I recently had the opportunity to visit a wide range of different churches for their Sunday morning services. 12 of them. From Anglo Catholic to Brethren to New Wine to New Frontiers. The project (it became a project after about four churches) started with a simple invitation from two friends to visit the churches they lead. We enjoyed this variety so we went for a third church, and then a fourth, and then it became a project.
By the fourth church we had a routine, which was: agree a church, go to the church, go to the closest cafe to the church after the service, and discuss what we had just experienced. I made notes, but was after the sixth visit that I started to tabulate our observations. The more we saw and thought, the more we started to find it difficult to record the complexity of a ‘simple act of worship’ on a Sunday morning.
For example, we noticed how often it was difficult to find a parking space, or the front door, or a welcome. It became clear quite quickly that a morning service was not necessarily more liberated or creative where there was no written liturgy. In fact, almost all the churches not using a formal liturgy had a similar ‘deep structure’, that is, a similar pattern of music (same songs, same style) and speech.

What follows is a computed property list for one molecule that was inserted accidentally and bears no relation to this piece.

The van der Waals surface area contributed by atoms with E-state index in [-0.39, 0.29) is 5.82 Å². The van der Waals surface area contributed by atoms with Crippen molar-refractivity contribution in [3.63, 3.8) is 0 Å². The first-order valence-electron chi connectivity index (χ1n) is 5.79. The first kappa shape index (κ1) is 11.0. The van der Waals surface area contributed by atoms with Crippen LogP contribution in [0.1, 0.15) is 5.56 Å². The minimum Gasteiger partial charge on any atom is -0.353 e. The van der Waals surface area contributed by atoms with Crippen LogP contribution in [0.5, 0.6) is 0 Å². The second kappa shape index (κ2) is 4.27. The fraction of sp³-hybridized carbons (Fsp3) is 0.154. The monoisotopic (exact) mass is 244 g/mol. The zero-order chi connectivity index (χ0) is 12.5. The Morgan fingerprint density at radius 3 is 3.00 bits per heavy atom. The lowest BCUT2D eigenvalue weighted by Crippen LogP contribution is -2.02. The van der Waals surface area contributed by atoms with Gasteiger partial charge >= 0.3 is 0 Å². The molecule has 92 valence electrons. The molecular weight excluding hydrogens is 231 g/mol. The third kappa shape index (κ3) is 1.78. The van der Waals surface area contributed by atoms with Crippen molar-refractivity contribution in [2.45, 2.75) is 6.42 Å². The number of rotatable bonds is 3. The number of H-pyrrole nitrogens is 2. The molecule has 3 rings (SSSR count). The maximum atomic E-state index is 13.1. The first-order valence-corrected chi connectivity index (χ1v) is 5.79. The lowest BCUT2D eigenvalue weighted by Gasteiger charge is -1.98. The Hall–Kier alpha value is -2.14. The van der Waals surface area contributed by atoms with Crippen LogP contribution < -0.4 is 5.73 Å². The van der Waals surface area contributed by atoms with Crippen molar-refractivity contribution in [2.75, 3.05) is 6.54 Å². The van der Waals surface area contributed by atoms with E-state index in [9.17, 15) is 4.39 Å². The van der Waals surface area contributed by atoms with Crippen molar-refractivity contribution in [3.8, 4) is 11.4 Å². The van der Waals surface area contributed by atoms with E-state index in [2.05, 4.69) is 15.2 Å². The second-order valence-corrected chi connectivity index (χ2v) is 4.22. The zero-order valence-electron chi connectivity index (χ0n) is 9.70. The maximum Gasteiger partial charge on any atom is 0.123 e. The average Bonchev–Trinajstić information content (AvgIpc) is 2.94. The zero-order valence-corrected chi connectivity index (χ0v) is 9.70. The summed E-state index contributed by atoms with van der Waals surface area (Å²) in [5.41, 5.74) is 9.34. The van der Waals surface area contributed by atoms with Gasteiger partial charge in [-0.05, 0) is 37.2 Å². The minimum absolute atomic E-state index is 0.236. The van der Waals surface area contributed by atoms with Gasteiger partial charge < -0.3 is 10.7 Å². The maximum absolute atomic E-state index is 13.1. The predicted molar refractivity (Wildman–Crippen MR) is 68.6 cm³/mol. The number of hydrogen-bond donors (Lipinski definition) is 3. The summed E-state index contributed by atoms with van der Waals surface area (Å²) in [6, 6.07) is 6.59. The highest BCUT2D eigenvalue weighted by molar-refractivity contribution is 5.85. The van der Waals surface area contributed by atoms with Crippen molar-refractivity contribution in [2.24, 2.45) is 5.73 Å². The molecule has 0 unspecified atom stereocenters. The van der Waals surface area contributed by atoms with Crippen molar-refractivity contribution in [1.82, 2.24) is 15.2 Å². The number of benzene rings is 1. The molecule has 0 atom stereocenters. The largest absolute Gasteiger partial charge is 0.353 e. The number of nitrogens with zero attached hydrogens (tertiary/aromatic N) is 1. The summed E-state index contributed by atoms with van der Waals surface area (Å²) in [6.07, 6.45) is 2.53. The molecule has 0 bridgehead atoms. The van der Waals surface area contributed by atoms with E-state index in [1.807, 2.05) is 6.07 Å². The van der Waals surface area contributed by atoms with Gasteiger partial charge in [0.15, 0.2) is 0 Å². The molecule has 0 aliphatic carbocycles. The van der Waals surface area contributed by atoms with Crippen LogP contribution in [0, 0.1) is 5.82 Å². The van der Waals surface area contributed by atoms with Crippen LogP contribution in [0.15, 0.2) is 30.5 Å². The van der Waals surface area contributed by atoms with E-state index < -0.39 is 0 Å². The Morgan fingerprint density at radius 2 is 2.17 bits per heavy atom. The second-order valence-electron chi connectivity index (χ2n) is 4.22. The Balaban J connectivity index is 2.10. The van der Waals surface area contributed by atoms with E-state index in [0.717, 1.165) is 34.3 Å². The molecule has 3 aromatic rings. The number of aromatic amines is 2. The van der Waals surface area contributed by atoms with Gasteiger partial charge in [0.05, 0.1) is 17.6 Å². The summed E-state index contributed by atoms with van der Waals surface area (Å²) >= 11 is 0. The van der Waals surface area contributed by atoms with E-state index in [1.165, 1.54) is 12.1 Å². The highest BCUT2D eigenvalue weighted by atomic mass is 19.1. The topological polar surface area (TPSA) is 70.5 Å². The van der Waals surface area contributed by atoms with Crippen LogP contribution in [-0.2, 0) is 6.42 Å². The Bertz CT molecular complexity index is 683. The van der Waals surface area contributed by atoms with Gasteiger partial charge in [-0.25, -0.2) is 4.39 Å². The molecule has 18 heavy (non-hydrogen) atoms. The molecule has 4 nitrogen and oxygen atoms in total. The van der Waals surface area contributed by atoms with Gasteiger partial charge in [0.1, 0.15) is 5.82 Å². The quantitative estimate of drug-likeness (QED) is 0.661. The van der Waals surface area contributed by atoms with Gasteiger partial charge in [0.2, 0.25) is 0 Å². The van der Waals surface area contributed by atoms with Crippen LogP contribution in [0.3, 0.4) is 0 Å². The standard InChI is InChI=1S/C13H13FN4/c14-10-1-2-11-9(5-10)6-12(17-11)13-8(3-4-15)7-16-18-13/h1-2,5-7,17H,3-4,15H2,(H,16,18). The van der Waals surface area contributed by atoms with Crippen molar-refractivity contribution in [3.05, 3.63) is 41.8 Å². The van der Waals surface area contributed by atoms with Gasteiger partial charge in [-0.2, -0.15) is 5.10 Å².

Sometimes we were deeply uncomfortable, and although these times were few it was disturbing none the less to find ourselves ‘out of sorts’ with some churches. Other times we just felt as though we were there to ‘have church done to us’ by leaders who wanted us to be just … different people. The exercise required endless curiosity; without that it would have been a lesson in sameness.
Tabulating the different aspects of our experiences eventually became unwieldy, so to finish ‘The Project’ I wrote an Executive Summary with two basic rules:
- it had to fit on one side of A4 paper
- it had to result in Action Points; it must not be simply observational.
The result was a simple list of five of the most important points selected from many. Each point has one introductory sentence; one thought to expand it, and one action point dealing with each area.
The five points covered these areas, and expanded in five short blogs to follow: